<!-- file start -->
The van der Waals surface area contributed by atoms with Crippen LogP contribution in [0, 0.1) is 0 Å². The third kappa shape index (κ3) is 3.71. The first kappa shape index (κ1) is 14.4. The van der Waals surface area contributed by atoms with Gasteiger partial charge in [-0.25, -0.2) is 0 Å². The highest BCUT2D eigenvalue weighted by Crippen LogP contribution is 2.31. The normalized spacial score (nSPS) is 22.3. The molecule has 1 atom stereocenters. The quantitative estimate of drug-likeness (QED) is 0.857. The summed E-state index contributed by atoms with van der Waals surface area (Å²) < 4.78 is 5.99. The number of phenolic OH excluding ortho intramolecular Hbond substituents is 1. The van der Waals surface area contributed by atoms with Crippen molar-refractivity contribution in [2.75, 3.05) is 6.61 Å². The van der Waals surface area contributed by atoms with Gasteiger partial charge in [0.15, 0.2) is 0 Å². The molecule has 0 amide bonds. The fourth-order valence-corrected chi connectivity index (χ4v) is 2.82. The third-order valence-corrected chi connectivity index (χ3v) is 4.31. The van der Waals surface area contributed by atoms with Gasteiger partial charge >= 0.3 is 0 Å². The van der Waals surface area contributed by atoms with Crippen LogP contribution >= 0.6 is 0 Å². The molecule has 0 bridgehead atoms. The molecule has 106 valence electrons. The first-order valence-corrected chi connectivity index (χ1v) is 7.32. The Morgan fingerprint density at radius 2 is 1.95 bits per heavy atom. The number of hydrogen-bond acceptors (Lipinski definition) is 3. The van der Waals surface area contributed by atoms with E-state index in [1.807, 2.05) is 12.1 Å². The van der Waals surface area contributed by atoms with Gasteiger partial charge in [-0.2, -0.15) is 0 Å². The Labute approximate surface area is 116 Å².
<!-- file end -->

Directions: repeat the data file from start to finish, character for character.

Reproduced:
The van der Waals surface area contributed by atoms with Crippen LogP contribution in [0, 0.1) is 0 Å². The third kappa shape index (κ3) is 3.71. The first kappa shape index (κ1) is 14.4. The van der Waals surface area contributed by atoms with Gasteiger partial charge in [-0.25, -0.2) is 0 Å². The highest BCUT2D eigenvalue weighted by Crippen LogP contribution is 2.31. The normalized spacial score (nSPS) is 22.3. The molecule has 1 atom stereocenters. The quantitative estimate of drug-likeness (QED) is 0.857. The summed E-state index contributed by atoms with van der Waals surface area (Å²) < 4.78 is 5.99. The number of phenolic OH excluding ortho intramolecular Hbond substituents is 1. The van der Waals surface area contributed by atoms with Crippen molar-refractivity contribution in [2.75, 3.05) is 6.61 Å². The van der Waals surface area contributed by atoms with Gasteiger partial charge in [0.15, 0.2) is 0 Å². The molecule has 0 amide bonds. The fourth-order valence-corrected chi connectivity index (χ4v) is 2.82. The third-order valence-corrected chi connectivity index (χ3v) is 4.31. The van der Waals surface area contributed by atoms with Gasteiger partial charge >= 0.3 is 0 Å². The van der Waals surface area contributed by atoms with Crippen LogP contribution >= 0.6 is 0 Å². The molecule has 0 bridgehead atoms. The molecule has 106 valence electrons. The first-order valence-corrected chi connectivity index (χ1v) is 7.32. The Morgan fingerprint density at radius 2 is 1.95 bits per heavy atom. The number of hydrogen-bond acceptors (Lipinski definition) is 3. The van der Waals surface area contributed by atoms with E-state index in [1.807, 2.05) is 12.1 Å². The van der Waals surface area contributed by atoms with Gasteiger partial charge in [-0.2, -0.15) is 0 Å². The Labute approximate surface area is 116 Å².